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3 tips for working smarter with tablets

Tablets and the software that runs them are now able to handle the work needs of many. The steps covered here can help get the most out of mobile tech.

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Some folks need big hardware to get their work done, but others can get by with less powerful gear. Many office workers and other professionals can use a tablet every day.

It's not just the hardware; software plays a big role in filling the needs of the professional at work. Fortunately, unlike in the not-too-distant past, software on mobile platforms -- iOS, Windows, Chrome OS, and Android -- can handle most work needs without compromise.

When using mobile devices as daily work systems it's important to work as smartly as possible. Doing a few things correctly can minimize issues that work tends to throw at us. Here are three areas that have worked well for using mobile tech in my daily work routine.

Up in the cloud

The days of big local storage are gone, with most tablets having a modest amount of internal storage. That's fine, as cloud storage is now readily available and inexpensive.

The major cloud services for mobile -- Google Drive, OneDrive, iCloud, and Dropbox -- can all handle the needs of most mobile device users. While it will serve some users better to stick with the cloud service for the associated mobile platform, for most that's not important. My main mobile platform is iOS with an iPhone and two iPads but I use Google Drive for my cloud service.

What makes cross platform services work is that most major cloud services have good mobile apps on major platforms. The apps make it seamless to bring files in the cloud to and from the tablet. The Chrome OS platform integrates Google Drive into the core of the OS so Chromebooks work very well with Google Drive.

Handpick the apps

Tablets are only as good as the apps they run, and there are now good ones on all mobile OSes. There are thousands of apps available, especially for iOS and Android, and choosing the right ones can make a world of difference in productivity.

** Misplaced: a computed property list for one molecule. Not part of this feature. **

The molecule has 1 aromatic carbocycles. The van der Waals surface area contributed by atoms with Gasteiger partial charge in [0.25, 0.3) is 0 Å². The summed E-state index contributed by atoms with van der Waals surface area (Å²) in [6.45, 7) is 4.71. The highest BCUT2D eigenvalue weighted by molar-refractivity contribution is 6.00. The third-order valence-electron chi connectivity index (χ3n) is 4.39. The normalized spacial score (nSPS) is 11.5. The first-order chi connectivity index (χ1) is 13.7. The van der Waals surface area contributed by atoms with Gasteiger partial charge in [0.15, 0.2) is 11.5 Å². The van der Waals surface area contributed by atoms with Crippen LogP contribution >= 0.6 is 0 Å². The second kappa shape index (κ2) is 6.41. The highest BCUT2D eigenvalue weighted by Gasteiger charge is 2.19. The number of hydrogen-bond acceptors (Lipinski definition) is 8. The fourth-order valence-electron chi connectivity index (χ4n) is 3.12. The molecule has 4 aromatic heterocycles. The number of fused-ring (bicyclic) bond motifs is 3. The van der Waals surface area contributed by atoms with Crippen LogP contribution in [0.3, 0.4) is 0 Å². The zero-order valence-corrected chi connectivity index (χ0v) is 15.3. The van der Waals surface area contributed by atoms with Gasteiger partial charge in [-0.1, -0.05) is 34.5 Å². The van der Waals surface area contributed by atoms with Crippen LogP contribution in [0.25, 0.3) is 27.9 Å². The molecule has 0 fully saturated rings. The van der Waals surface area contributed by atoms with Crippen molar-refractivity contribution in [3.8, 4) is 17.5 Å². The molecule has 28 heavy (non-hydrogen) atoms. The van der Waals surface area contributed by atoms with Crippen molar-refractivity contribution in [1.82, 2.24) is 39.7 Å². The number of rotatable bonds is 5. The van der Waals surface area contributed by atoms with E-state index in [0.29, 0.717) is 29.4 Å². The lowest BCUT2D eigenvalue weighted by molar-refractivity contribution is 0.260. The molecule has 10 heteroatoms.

When it comes to productivity at work, Microsoft is doing its part to get its software on mobile platforms. Microsoft Excel, Word, and PowerPoint are now on Android and iOS and are outstanding apps. They have versions for iPhone and iPad on iOS, and both phones and tablets on Android.

This allows using whatever mobile device is at hand, phone or tablet, for reviewing, creating, and editing work documents on the go. I can't overstate how good Office is on tablets.

For other work tasks, a little time trying out multiple apps to handle a given work task will go a long way for long-term productivity gains. Make sure the app that wins a place on the tablet can not only do what's needed in an intuitive way, but also works well with the cloud service of choice.

Beware the notification flood

Mobile devices have notifications, those alerts to let users know something has happened, integrated into the very core of the OS. It's not just the OS, either, almost every mobile app on each platform also sends notifications for the most insignificant of events.

This flood of notifications coming in regularly on the tablet (phones too) can do more to upset productivity than anything. The constant bing of the alert combined with the notification popup are as disruptive as can be.

To keep productivity high, turn off all but the most essential notifications. Mobile platforms allow this at the app level and it's important to take control of them from the beginning. I recommend turning off all but calendar alerts, you don't want to be late to the important meeting, and important email notifications.

If your email app allows you to filter notifications then by all means do so. Whitelist your important clients, your bosses, and other truly important people so incoming email from them will trigger a notification. Even then, glance at the notification coming in to make sure it's truly important enough to interrupt your work flow. Defer action on all other messages until later.

The point is to not let your tools become a distraction that interrupts the natural flow of work. Set aside a few minutes each hour to go through email and other notifications when you're not in the middle of other things.

Make it work for you

Following these tips will go a long way to help make your tablet work for you. Choose a tablet that fits the way you work, use apps that handle the tasks at hand, and use a cloud service that works with it all while keeping files secure.

Above all else, future-proof your work with your choices. You may change mobile platforms or devices at some point down the road, so use apps that are available on multiple platforms. Then you'll be able to change tablets very easily, and your documents will be there in the cloud from day one.

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